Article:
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      Minds. The Newsletter for Students, Faculty, Friends and Alumni of the Graduate 
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Excellence in Graduate Mentoring Award Recipient PETER BOTTOMLEY:


Peter Bottomley

Dr. Peter J. Bottomley, the first-ever recipient of the Excellence in Graduate Mentoring Award, has the numbers to stand out in an outstanding field. For one thing, he was actually nominated by two departments — microbiology and crop and soil science. In his 27 years at OSU, he has supervised and graduated 32 students — 16 doctorates and 16 master's — and is currently major professor or co-professor for 11 others. More than 140 students have chosen him to serve on their committees. He has acted as major professor for students receiving degrees in five different departments or program areas, and has been involved on committees of students in at least 14 different program areas and three colleges.

But these numbers really don't say much in comparison to the people he has touched. The rules of this award allowed only two letters of support from students; the sponsors of Bottomley's nomination had to select from among 20 heartfelt letters sent from current and past students, many of whom are now established scientists themselves. Dr. Theo Dreher, chair of the department of microbiology, explained in his cover letter that "Although I am serving as nominator, this nomination has been firmly driven by Peter's present students."

Many of the comments focused on Bottomley's deep affinity for graduate students, and the fact that he gives a significant portion of his working life to making them successful.

He has consistently conducted research that has emphasized the training of graduate students . . . in distinction from conducting research with technicians or postdoctoral associates Dr. Bottomley uses the "stern parent" approach to his graduate advising. He is truly concerned about his students in all aspects of their professional and personal lives, but he is not afraid to challenge his students to do their very best. He takes time to get to know the students. He knows where they went to school, if they're married and how many children they have, their favorite baseball team, and if they prefer light or dark beer. I have always encountered an open office door and near instantaneous feedback.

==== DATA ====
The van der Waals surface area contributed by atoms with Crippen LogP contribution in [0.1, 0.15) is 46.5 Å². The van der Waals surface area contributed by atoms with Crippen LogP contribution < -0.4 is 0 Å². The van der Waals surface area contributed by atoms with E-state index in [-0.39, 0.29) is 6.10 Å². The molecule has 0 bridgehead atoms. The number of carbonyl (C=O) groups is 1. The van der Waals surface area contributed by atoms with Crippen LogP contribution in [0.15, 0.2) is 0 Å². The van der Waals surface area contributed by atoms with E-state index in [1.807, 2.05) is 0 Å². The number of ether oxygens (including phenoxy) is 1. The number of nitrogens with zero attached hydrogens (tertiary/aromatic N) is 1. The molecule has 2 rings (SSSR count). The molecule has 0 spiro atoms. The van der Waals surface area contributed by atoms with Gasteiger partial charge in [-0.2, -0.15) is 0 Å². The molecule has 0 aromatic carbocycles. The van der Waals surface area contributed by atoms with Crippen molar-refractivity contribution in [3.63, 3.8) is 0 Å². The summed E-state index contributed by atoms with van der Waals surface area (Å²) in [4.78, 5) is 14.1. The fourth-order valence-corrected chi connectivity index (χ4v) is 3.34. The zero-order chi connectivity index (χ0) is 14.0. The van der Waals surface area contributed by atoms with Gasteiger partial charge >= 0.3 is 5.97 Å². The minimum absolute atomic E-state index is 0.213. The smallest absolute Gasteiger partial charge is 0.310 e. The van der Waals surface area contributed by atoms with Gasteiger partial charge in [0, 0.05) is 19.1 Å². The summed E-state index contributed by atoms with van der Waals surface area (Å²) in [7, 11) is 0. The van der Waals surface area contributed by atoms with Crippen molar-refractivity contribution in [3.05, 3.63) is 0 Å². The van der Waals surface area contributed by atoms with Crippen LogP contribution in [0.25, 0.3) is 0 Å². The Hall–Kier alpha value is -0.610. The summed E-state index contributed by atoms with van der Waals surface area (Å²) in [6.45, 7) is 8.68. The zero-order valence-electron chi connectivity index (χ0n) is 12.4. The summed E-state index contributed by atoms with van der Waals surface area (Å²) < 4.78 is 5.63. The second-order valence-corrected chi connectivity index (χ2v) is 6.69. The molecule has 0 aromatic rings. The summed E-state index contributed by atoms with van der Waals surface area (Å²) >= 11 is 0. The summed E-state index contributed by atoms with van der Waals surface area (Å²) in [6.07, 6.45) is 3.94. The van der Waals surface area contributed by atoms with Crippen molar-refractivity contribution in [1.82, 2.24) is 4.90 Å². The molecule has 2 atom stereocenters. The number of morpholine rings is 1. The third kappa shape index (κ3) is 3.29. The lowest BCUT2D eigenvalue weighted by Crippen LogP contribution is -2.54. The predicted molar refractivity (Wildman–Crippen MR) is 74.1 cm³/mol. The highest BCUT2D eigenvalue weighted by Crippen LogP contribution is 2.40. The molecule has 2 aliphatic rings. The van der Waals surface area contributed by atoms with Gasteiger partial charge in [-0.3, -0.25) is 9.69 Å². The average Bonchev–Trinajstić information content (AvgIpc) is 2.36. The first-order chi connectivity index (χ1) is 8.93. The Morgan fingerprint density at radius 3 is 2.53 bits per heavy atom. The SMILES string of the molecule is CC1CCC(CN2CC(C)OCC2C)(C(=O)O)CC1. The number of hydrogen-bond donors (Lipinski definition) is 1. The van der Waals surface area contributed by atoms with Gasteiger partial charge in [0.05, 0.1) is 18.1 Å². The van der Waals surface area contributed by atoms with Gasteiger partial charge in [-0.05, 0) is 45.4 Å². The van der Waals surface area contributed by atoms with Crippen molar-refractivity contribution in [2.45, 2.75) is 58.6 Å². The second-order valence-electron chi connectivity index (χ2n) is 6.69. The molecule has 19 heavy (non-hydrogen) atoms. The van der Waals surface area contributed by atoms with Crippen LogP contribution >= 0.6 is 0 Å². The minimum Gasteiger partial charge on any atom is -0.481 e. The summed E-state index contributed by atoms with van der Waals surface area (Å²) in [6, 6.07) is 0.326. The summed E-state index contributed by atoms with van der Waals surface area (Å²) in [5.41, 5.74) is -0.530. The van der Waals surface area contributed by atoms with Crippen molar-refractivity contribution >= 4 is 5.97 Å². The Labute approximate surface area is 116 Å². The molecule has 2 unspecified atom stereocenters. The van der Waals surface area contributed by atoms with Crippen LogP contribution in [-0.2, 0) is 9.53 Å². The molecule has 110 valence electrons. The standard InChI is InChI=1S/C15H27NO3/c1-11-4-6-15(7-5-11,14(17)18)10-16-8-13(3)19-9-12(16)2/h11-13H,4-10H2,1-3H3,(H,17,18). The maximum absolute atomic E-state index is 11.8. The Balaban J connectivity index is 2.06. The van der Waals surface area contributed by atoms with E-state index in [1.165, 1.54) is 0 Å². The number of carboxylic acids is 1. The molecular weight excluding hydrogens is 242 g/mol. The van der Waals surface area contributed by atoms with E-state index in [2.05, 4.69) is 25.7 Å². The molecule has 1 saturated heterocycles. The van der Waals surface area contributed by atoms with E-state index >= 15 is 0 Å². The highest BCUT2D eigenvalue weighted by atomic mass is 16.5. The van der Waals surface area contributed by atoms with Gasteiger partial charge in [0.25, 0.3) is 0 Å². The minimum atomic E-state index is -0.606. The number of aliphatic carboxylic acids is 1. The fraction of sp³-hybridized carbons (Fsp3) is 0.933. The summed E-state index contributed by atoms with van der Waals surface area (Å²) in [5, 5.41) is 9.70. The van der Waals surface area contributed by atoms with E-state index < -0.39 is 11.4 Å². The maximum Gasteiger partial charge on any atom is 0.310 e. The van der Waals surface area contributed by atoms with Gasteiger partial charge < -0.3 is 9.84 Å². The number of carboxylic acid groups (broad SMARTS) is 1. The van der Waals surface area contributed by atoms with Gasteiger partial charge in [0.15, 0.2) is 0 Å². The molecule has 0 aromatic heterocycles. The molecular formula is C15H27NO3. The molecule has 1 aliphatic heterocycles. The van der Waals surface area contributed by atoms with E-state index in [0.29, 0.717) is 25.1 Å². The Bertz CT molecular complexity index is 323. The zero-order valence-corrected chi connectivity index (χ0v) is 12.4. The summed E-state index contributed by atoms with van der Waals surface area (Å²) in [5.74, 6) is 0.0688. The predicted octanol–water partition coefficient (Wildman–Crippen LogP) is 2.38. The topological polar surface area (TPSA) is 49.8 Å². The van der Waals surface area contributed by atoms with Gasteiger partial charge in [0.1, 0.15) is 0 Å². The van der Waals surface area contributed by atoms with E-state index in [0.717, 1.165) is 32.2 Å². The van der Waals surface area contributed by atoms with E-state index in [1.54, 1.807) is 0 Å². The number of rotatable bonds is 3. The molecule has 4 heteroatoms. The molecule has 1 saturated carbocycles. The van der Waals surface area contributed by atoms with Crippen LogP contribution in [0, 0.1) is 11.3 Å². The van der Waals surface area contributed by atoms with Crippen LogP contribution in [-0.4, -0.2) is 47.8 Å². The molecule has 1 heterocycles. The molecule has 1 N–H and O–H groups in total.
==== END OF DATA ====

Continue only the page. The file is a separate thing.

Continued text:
Students said that Bottomley guided them toward intellectual and professional independence, helping them prepare for every aspect of the academic research life.

Peter has included me in the grant writing process, helped me gain teaching experience by lecturing in his class, encourages attendance at national meetings, and fosters professional collaborations outside the university. In our conversations, we routinely discussed my future research plans and how to achieve them. He helped me demystify much of the academic interview process. When Dr. Bottomley and I attended a Microbial Observatory workshop at the National Science Foundation in Washington, D.C., he went out of his way to introduce me to colleagues, which have become important contacts in my field. These experiences not only gave me the confidence to contribute to a collaborative research project, but also coordinate and manage the project to completion.

Bottomley's powerful communication skills came up in many of his letters of support.

Another one of Peter's most outstanding traits is that of being a direct and honest communicator — a straight shooter. He has an astounding gift for instructional anecdotes and hyperbole, and when he talks, people love to listen. He also freely admits when his own knowledge of a topic is limited. In this way, he encourages students to become critical thinkers. And he manages to do this in a way that is not threatening or belittling. In guiding his students, he mixes humor, enthusiasm, and a needling encouragement.

Bottomley is a specialist in soil microbiology, but because of the increasingly interdisciplinary crossover between areas of scientific research, he works with students in a wide variety of fields: microbiology, botany and plant pathology, crop and soil science, forest science, oceanography, molecular cellular biology, biochemistry and biophysics, environmental engineering, and many more. By mentoring so many different students in so many diverse fields, he has contributed to the scientific community in a most exceptional and far-reaching manner.